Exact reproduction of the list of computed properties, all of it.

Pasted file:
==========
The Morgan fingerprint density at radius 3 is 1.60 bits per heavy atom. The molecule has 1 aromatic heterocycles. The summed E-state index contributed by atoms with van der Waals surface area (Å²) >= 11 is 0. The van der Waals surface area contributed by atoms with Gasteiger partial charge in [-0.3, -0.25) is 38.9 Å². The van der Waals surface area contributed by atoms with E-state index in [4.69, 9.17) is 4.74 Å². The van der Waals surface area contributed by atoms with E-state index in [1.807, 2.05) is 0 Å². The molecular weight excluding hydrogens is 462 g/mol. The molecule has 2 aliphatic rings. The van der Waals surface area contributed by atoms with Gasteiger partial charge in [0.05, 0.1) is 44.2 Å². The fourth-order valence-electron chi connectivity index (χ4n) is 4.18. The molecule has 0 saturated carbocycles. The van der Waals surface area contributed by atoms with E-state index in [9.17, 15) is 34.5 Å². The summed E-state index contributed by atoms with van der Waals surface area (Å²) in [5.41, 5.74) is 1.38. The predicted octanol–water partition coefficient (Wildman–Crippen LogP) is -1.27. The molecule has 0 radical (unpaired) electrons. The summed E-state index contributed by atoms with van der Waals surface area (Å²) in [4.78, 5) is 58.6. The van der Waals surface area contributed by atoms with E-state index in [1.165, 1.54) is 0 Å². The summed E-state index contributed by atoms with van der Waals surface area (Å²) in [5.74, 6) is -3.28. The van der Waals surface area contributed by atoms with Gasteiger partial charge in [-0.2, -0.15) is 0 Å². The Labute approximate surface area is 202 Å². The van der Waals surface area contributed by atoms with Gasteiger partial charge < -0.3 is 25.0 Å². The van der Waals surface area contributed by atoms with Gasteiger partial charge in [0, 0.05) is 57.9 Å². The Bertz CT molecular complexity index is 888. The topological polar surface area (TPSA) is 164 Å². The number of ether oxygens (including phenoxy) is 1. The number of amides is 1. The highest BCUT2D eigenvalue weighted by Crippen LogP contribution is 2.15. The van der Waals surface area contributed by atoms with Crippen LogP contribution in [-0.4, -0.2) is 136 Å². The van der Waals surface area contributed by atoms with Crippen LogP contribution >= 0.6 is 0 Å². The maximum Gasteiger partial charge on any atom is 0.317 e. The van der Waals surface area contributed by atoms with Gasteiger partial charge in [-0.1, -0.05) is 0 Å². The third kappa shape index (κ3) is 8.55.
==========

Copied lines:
The Morgan fingerprint density at radius 3 is 1.60 bits per heavy atom. The molecule has 1 aromatic heterocycles. The summed E-state index contributed by atoms with van der Waals surface area (Å²) >= 11 is 0. The van der Waals surface area contributed by atoms with Gasteiger partial charge in [-0.3, -0.25) is 38.9 Å². The van der Waals surface area contributed by atoms with E-state index in [4.69, 9.17) is 4.74 Å². The van der Waals surface area contributed by atoms with E-state index in [1.807, 2.05) is 0 Å². The molecular weight excluding hydrogens is 462 g/mol. The molecule has 2 aliphatic rings. The van der Waals surface area contributed by atoms with Gasteiger partial charge in [0.05, 0.1) is 44.2 Å². The fourth-order valence-electron chi connectivity index (χ4n) is 4.18. The molecule has 0 saturated carbocycles. The van der Waals surface area contributed by atoms with E-state index in [9.17, 15) is 34.5 Å². The summed E-state index contributed by atoms with van der Waals surface area (Å²) in [5.41, 5.74) is 1.38. The predicted octanol–water partition coefficient (Wildman–Crippen LogP) is -1.27. The molecule has 0 radical (unpaired) electrons. The summed E-state index contributed by atoms with van der Waals surface area (Å²) in [4.78, 5) is 58.6. The van der Waals surface area contributed by atoms with E-state index in [1.165, 1.54) is 0 Å². The summed E-state index contributed by atoms with van der Waals surface area (Å²) in [5.74, 6) is -3.28. The van der Waals surface area contributed by atoms with Gasteiger partial charge in [-0.2, -0.15) is 0 Å². The Labute approximate surface area is 202 Å². The van der Waals surface area contributed by atoms with Gasteiger partial charge < -0.3 is 25.0 Å². The van der Waals surface area contributed by atoms with Gasteiger partial charge in [0, 0.05) is 57.9 Å². The Bertz CT molecular complexity index is 888. The topological polar surface area (TPSA) is 164 Å². The number of ether oxygens (including phenoxy) is 1. The number of amides is 1. The highest BCUT2D eigenvalue weighted by Crippen LogP contribution is 2.15. The van der Waals surface area contributed by atoms with Crippen LogP contribution in [-0.4, -0.2) is 136 Å². The van der Waals surface area contributed by atoms with Crippen LogP contribution >= 0.6 is 0 Å². The maximum Gasteiger partial charge on any atom is 0.317 e. The van der Waals surface area contributed by atoms with Gasteiger partial charge in [-0.1, -0.05) is 0 Å². The third kappa shape index (κ3) is 8.55.